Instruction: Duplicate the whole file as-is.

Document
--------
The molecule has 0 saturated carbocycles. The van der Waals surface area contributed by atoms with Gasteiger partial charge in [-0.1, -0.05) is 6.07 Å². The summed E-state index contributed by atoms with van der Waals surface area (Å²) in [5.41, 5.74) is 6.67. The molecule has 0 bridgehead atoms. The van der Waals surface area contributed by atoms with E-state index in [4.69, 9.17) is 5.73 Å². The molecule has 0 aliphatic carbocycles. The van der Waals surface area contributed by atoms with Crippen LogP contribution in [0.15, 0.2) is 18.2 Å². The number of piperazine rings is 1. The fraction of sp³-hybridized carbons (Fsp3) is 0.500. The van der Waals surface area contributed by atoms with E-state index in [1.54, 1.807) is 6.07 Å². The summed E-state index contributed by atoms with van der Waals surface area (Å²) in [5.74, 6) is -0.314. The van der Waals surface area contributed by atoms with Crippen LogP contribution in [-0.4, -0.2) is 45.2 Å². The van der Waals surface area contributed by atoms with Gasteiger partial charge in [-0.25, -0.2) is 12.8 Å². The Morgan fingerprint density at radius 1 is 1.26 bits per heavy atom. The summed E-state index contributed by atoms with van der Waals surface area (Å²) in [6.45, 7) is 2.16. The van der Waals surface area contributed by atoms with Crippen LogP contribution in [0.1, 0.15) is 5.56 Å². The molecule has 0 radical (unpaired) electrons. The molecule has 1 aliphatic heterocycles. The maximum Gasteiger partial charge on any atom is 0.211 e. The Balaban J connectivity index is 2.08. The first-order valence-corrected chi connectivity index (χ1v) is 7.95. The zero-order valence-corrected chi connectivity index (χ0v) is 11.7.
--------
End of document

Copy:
The molecule has 0 saturated carbocycles. The van der Waals surface area contributed by atoms with Gasteiger partial charge in [-0.1, -0.05) is 6.07 Å². The summed E-state index contributed by atoms with van der Waals surface area (Å²) in [5.41, 5.74) is 6.67. The molecule has 0 bridgehead atoms. The van der Waals surface area contributed by atoms with E-state index in [4.69, 9.17) is 5.73 Å². The molecule has 0 aliphatic carbocycles. The van der Waals surface area contributed by atoms with Crippen LogP contribution in [0.15, 0.2) is 18.2 Å². The number of piperazine rings is 1. The fraction of sp³-hybridized carbons (Fsp3) is 0.500. The van der Waals surface area contributed by atoms with E-state index in [1.54, 1.807) is 6.07 Å². The summed E-state index contributed by atoms with van der Waals surface area (Å²) in [5.74, 6) is -0.314. The van der Waals surface area contributed by atoms with Crippen LogP contribution in [-0.4, -0.2) is 45.2 Å². The van der Waals surface area contributed by atoms with Gasteiger partial charge in [-0.25, -0.2) is 12.8 Å². The Morgan fingerprint density at radius 1 is 1.26 bits per heavy atom. The summed E-state index contributed by atoms with van der Waals surface area (Å²) in [6.45, 7) is 2.16. The van der Waals surface area contributed by atoms with Crippen LogP contribution in [0.1, 0.15) is 5.56 Å². The molecule has 0 radical (unpaired) electrons. The molecule has 1 aliphatic heterocycles. The maximum Gasteiger partial charge on any atom is 0.211 e. The Balaban J connectivity index is 2.08. The first-order valence-corrected chi connectivity index (χ1v) is 7.95. The zero-order valence-corrected chi connectivity index (χ0v) is 11.7.